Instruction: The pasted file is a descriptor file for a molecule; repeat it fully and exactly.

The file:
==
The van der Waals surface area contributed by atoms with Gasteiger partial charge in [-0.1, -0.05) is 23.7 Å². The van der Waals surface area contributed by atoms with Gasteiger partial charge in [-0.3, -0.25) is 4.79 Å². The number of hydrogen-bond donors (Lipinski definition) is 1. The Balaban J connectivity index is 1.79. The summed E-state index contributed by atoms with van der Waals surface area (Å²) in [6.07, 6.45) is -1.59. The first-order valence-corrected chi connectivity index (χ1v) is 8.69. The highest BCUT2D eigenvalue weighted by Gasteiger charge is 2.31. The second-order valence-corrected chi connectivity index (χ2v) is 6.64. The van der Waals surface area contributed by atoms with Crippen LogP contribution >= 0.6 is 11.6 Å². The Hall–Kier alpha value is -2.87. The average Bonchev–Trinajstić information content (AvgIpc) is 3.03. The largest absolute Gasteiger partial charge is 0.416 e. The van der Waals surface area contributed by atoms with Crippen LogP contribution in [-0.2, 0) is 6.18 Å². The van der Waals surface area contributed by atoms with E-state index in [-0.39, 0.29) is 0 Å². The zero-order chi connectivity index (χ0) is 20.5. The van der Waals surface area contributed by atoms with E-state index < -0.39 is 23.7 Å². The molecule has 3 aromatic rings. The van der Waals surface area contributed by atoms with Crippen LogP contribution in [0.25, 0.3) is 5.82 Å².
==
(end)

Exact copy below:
The van der Waals surface area contributed by atoms with Gasteiger partial charge in [-0.1, -0.05) is 23.7 Å². The van der Waals surface area contributed by atoms with Gasteiger partial charge in [-0.3, -0.25) is 4.79 Å². The number of hydrogen-bond donors (Lipinski definition) is 1. The Balaban J connectivity index is 1.79. The summed E-state index contributed by atoms with van der Waals surface area (Å²) in [6.07, 6.45) is -1.59. The first-order valence-corrected chi connectivity index (χ1v) is 8.69. The highest BCUT2D eigenvalue weighted by Gasteiger charge is 2.31. The second-order valence-corrected chi connectivity index (χ2v) is 6.64. The van der Waals surface area contributed by atoms with Crippen LogP contribution >= 0.6 is 11.6 Å². The Hall–Kier alpha value is -2.87. The average Bonchev–Trinajstić information content (AvgIpc) is 3.03. The largest absolute Gasteiger partial charge is 0.416 e. The van der Waals surface area contributed by atoms with Crippen LogP contribution in [-0.2, 0) is 6.18 Å². The van der Waals surface area contributed by atoms with E-state index in [-0.39, 0.29) is 0 Å². The zero-order chi connectivity index (χ0) is 20.5. The van der Waals surface area contributed by atoms with E-state index < -0.39 is 23.7 Å². The molecule has 3 aromatic rings. The van der Waals surface area contributed by atoms with Crippen LogP contribution in [0.25, 0.3) is 5.82 Å².